As much as Kerouac admired Neal Cassady, the “greater driver” (in Allen Ginsberg’s description) living in a “pious frenzy,” he knew that Cassady’s high-intensity existence carried the potential for destruction and despair for himself and his friends. While not dismissing Cassady’s danger-ridden enthusiasms or condemning his impulsiveness, Kerouac had begun to wonder if a life “on the road” in perpetual search for ecstasy was the only route to be followed. His interest in Buddhism, combined with his previous background in Christianity, suggested that a kind of serenity beyond sensation was possible.
In The Dharma Bums, he examined an alternative approach to his previous quest for enlightenment. Concentrating on a man who seemed to have a vital, productive, and deeply satisfying manner of living, and who was also an active artist, a master climber, a political radical, a loyal friend, and a powerful thinker, Kerouac created a comic (but serious) balance to the tragic (but often hilarious) vision of On the Road in his portrait of the poet Gary Snyder in The Dharma Bums.
Snyder had just begun to publish his poetry in 1955 when Kerouac met him in San Francisco, days before the famous reading at the Six Gallery. Kerouac was impressed by Snyder’s good sense, and he was as rapturous about the natural world in Snyder’s company as he had been about anything he had previously experienced. The two of them shared an enthusiasm for literature, language, Eastern philosophy, and many basic social values, and although their essential natures differed tremendously, the points of correspondence plus the respect they had for each other led to a solid friendship. Kerouac’s admiration for Snyder contributed to the somewhat idealized depiction of Snyder as Japhy Ryder in what is probably Kerouac’s most accessible novel, the one in which he reached the furthest into the world before his long retreat back into his past in his later years.
Just as Moriarty was Sal Paradise’s guide to life on the road, Ryder is Ray Smith’s guide to life in the wild. As a lifelong expert in “the practice of the wild,” Snyder knew the old ways of the Native Americans who lived for eons in the Sierra and Marin County mountains. Kerouac’s description of Ryder’s home, his work, his mountaineering technique, and his temperament show a man who can combine the exuberance of a child with the gravity of a philosopher. When Ryder literally runs down a mountain after their first climb “in huge twenty-foot leaps, running, leaping, landing with a great drive of his booted heels, bouncing five feet or so, running, then taking another long crazy yelling yodelaying sail down the sides of the world,” he incarnates the same abandon and exuberance that Moriarty displayed, but with a self-possession and precision of purpose that is the essence of the “dharma bum.”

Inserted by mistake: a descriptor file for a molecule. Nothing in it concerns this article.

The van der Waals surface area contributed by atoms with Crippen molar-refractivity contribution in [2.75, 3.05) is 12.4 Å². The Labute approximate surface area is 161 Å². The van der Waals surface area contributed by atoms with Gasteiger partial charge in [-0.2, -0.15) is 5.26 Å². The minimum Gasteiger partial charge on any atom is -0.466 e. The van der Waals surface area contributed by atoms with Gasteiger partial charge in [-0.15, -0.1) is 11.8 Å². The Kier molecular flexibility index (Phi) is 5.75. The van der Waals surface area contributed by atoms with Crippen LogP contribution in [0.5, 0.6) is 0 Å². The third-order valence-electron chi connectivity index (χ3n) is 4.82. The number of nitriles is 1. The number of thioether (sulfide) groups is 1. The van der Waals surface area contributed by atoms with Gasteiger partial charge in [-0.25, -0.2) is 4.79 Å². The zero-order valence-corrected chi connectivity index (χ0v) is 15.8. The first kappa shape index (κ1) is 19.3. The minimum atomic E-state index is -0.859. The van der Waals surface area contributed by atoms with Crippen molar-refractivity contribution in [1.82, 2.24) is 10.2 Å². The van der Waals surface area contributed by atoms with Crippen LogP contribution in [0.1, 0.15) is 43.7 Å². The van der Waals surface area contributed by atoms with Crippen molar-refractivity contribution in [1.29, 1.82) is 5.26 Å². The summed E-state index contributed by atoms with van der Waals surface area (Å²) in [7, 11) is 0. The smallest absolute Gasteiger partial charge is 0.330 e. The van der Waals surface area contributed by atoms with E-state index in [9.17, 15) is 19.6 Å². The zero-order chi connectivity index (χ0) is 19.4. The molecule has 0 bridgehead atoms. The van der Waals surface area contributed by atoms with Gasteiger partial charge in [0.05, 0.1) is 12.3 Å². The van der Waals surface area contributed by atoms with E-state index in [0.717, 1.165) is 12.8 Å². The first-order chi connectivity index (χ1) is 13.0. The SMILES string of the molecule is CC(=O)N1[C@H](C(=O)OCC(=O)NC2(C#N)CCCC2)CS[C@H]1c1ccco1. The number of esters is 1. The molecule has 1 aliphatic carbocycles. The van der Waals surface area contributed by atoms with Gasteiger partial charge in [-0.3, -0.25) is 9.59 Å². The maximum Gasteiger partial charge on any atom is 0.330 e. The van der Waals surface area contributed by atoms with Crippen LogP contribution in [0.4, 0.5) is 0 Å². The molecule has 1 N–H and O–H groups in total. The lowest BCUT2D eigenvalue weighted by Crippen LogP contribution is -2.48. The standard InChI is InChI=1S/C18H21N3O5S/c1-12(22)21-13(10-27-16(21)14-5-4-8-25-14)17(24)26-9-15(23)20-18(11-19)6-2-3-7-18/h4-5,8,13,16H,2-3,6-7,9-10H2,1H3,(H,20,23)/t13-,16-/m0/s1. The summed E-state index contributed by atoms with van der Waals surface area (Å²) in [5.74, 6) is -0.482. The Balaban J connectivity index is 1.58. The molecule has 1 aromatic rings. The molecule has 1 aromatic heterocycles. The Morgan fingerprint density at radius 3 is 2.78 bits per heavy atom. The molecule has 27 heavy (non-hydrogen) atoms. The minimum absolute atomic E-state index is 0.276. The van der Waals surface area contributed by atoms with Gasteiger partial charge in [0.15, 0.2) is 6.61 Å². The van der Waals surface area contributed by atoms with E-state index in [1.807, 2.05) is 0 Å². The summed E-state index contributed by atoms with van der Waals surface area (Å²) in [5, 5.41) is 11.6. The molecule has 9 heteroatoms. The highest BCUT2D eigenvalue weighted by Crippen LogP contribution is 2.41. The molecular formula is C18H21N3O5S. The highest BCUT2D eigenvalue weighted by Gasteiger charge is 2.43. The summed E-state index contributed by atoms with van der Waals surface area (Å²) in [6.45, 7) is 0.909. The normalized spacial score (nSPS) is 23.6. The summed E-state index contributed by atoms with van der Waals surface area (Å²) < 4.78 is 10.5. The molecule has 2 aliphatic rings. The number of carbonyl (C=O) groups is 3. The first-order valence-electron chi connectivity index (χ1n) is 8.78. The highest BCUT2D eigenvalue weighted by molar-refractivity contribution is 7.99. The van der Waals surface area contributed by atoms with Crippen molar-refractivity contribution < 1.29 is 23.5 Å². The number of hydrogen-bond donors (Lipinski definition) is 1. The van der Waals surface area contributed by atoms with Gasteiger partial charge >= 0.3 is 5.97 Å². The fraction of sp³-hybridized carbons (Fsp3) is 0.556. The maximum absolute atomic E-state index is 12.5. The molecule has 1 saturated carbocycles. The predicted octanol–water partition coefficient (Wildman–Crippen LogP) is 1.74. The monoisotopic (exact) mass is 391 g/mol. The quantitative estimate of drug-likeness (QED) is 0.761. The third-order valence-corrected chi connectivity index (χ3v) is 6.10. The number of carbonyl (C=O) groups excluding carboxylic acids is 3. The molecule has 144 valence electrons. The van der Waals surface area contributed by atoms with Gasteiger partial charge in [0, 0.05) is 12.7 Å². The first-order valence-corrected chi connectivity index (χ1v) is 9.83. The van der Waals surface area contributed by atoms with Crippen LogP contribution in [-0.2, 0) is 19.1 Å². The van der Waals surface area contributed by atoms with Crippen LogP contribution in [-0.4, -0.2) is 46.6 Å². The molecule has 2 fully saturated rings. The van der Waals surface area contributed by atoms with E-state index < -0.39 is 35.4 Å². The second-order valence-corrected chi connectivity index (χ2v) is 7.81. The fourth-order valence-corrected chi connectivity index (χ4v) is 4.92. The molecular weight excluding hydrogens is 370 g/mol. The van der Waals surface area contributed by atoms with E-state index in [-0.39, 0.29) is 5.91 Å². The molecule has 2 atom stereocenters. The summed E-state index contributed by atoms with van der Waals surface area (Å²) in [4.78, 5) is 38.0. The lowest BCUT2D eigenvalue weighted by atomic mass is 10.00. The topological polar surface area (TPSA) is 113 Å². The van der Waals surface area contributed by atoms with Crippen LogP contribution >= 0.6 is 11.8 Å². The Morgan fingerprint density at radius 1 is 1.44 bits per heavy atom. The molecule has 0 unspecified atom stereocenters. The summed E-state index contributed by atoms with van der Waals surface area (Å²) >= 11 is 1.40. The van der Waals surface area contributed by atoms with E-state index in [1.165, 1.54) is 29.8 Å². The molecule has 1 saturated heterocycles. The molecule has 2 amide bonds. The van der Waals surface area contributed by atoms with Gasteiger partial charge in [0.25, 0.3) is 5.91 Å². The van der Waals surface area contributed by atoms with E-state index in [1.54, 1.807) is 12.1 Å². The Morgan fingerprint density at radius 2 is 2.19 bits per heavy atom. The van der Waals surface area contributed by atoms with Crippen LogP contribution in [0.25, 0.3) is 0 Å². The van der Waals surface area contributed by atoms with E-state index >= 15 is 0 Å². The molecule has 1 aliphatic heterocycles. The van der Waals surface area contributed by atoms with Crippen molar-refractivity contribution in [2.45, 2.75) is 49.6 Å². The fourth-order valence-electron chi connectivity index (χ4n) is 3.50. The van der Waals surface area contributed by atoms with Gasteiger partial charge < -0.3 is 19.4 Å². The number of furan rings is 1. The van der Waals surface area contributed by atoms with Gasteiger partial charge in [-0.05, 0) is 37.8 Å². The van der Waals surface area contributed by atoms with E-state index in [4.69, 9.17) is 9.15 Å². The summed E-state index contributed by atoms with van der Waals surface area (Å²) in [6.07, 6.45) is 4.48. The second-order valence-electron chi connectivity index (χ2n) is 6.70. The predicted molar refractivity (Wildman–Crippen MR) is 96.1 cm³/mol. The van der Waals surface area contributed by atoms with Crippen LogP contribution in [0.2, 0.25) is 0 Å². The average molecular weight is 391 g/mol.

This amalgam of East and West, a “Zen lunatic” or wise angel/being, seemed an alternative possibility for Kerouac, who had rejected the corporate concept of America in the early 1950’s and was now beginning to reject the counterculture clichés that many of his acquaintances had blindly grasped in its place. In his two climbs with Ryder that form the dramatic highlights of the book, as well as representing some of the finest writing about the American landscape, Kerouac showed how accurate an observer he was. His commitment to this kind of life was brief, however, and his enthusiasm, while genuine, was very transitory.
The sixty-day sojourn as a fire watcher on Desolation Peak in the Cascades which concludes the book is Kerouac’s testament and tribute to what Snyder calls “the power vision in solitude.” Ryder has departed for an apprenticeship in a Zen monastery in Japan, and without his constant stimulus, Kerouac cannot sustain the consciousness that such a life requires. Yet as the whole book proves, for a short time before he was engulfed by his demons, Kerouac felt a relief from...
(The entire section is 1,941 words.)